06/28/2004 - 08/11/2004
Monday & Wednesday 06:00 PM - 08:30 PM
Fisk Hall 412
Stories about the beginning have a powerful way of shaping our understanding of the middle and the end. Human beginnings, in religious narratives, constitute a map of what is possible or righteous in present and future human arrangements: Hindu society has four classes because the primordial man was sacrificially divided into four parts; the Alaskan sun disappears and returns in the annual reenactment of Raven retrieving the stolen disc; human pain and death originate in biblical punishment of Adam's and Eve's consumption of fruit from the tree of the knowledge of good and evil. These sacred narratives outline the scope of everyday experience through the original interaction of transcendent power in natural and human affairs. Such narratives change in their retelling, adapting to their teller's own context--Hildegard von Bingen retells the fall from Eden to emphasize its medical consequences while John Milton tells it as a story of human wilfullness. Such narrative transmutations show creation narratives as fundamentally human stories, told by, for, and about human concerns.
Creation narratives are often political as well as religious stories, portraying a political event as having supernatural authority. The Hindu story about the origins of the Ganges river--transformed from chaotic flood to a flow restricted by the god Siva's hair--has long been a popular sacred narrative, but the story itself has a political lineage: originally, it commemorates the history of the Pallava kings' defeat of the dynasty named Ganga. This story has a continuum of retellings which change by time and context. Does it make sense to choose one slice of that continuum as "the true version" of the story, or should we focus our interpretive efforts upon how and why the story changes with each retelling? In this course, we will explore the literary structure of creation narratives and their social contexts, and we will study how interpretations of those narratives serve--in their own ways--to retell and give new meaning to the story.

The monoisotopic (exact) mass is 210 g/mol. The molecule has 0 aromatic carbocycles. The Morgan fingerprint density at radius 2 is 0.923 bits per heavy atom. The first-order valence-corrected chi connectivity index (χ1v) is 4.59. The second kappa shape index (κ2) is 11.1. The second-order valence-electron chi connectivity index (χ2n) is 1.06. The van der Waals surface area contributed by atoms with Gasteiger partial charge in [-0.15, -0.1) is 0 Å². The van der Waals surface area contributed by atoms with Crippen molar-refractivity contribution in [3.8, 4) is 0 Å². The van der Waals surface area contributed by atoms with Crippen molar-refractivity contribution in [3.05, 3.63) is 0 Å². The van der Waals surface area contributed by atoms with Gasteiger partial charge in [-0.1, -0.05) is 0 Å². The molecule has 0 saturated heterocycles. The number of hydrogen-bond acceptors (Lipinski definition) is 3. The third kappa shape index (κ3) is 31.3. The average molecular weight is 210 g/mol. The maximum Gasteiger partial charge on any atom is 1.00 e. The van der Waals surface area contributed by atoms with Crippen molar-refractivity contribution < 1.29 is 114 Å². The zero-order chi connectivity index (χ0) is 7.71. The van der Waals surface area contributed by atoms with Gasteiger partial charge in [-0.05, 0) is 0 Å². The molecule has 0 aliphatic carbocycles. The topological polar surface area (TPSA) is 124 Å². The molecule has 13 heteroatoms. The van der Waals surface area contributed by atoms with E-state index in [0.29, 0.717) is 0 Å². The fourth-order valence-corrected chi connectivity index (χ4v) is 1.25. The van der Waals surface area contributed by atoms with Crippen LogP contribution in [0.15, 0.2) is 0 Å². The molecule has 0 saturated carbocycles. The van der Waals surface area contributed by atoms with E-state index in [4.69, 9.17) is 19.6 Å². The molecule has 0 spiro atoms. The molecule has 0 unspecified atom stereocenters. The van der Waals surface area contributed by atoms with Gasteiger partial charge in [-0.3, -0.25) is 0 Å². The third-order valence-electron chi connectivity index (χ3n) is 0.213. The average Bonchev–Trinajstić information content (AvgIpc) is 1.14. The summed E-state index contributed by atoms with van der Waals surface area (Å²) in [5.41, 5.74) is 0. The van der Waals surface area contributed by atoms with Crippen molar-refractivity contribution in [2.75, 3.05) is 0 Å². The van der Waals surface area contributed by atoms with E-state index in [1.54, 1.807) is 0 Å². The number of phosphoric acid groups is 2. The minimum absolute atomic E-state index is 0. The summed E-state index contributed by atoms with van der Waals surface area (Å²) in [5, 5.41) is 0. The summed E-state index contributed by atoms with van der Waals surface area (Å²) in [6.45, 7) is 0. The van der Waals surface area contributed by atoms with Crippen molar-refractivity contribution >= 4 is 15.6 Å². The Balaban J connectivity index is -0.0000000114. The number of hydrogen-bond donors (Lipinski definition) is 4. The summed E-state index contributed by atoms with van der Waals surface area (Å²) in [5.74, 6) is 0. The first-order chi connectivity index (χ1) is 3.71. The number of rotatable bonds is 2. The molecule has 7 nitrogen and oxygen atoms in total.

Creation narratives from Hindu South Asia, Athabaskan and Tlingit Alaska, Amazonian South America, and Christian Europe will be our primary texts. We will also analyze those texts in conversation and debate with classic academic interpretations of mythology, including Claude Levi-Strauss' structuralism, Mircea Eliade's universalism, Roland Barthes' contrast between myth and truth, and Bruce Lincoln's post-Marxism.
Students will be responsible for two essays (four pages each) and a final 12-15 page research paper, which will draw from one of the two essays.
By student petition, this course may be counted toward the social sciences concentration.
A syllabus for this course is available at:
Karen Anderson (B.A. Hunter College; M.A., Ph.D. University of Chicago) is associate dean of Continuing Studies and director of the Graduate Liberal Studies Program at Wesleyan University.
Consent of Instructor Required: No
|Level: GLSP||Credits: 3||Enrollment Limit: 18|
Texts to purchase for this course:
Catherine Attla, SITSIY YUGH NOHOLNIK TS'IN AS MY GRANDFATHER TOLD IT (Alaska Nataive Language Center), Paperback
Margret Berger (translator), HILDEGARD OF BINGEN: ON NATURAL PHILOSOPHY AND MEDICINE SELECTIONS FROM CAUSE ET CURE (Boydell & Brewer, 1999), Paperback
Mircea Eliade, THE MYTH OF THE ETERNAL RETURN: OR, COSMOS AND HISTORY (Princeton University Press), Paperback
Bruce Lincoln, THEORIZING MYTH: NARRATIVE, IDEOLOGY, AND SCHOLARSHIP (University of Chicago Press), Paperback
John Milton, PARADISE LOST (Prentice Hall, 2003), Paperback
Richard Nelson, MAKE PRAYERS TO THE RAVEN: A KOYUKON VIEW OF THE NORTHERN FOREST (University of Chicago Press), Paperback
Patrick Olivelle (translator), UPANISADS (Oxford University Press, 1998), Paperback
Lawrence Sullivan, ICANCHU'S DRUM: AN ORIENTATION TO THE MEANING IN SOUTH AMERICA RELIGIONS (Macmillan, 1990), Paperback
READING MATERIALS AVAILABLE AT BROAD STREET BOOKS, 45 BROAD STREET, MIDDLETOWN, 860-685-7323
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